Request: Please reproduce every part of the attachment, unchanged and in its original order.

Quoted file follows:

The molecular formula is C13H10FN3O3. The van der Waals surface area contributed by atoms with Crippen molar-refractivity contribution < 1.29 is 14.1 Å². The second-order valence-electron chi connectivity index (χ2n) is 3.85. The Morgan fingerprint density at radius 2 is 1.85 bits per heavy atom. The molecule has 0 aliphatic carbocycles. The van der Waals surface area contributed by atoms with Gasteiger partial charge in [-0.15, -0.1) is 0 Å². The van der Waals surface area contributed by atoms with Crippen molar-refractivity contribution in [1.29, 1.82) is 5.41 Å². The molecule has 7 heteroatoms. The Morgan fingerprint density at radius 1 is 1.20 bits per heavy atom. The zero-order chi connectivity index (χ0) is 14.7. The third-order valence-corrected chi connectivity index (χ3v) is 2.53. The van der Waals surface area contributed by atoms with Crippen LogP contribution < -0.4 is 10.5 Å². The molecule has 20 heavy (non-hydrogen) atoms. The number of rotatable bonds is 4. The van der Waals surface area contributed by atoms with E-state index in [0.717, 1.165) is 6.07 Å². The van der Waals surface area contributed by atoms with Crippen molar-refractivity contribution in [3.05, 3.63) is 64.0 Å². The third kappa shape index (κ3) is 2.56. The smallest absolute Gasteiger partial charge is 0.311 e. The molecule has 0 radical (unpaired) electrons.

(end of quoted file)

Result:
The molecular formula is C13H10FN3O3. The van der Waals surface area contributed by atoms with Crippen molar-refractivity contribution < 1.29 is 14.1 Å². The second-order valence-electron chi connectivity index (χ2n) is 3.85. The Morgan fingerprint density at radius 2 is 1.85 bits per heavy atom. The molecule has 0 aliphatic carbocycles. The van der Waals surface area contributed by atoms with Gasteiger partial charge in [-0.15, -0.1) is 0 Å². The van der Waals surface area contributed by atoms with Crippen molar-refractivity contribution in [1.29, 1.82) is 5.41 Å². The molecule has 7 heteroatoms. The Morgan fingerprint density at radius 1 is 1.20 bits per heavy atom. The zero-order chi connectivity index (χ0) is 14.7. The third-order valence-corrected chi connectivity index (χ3v) is 2.53. The van der Waals surface area contributed by atoms with Crippen LogP contribution < -0.4 is 10.5 Å². The molecule has 20 heavy (non-hydrogen) atoms. The number of rotatable bonds is 4. The van der Waals surface area contributed by atoms with E-state index in [0.717, 1.165) is 6.07 Å². The van der Waals surface area contributed by atoms with Crippen molar-refractivity contribution in [3.05, 3.63) is 64.0 Å². The third kappa shape index (κ3) is 2.56. The smallest absolute Gasteiger partial charge is 0.311 e. The molecule has 0 radical (unpaired) electrons.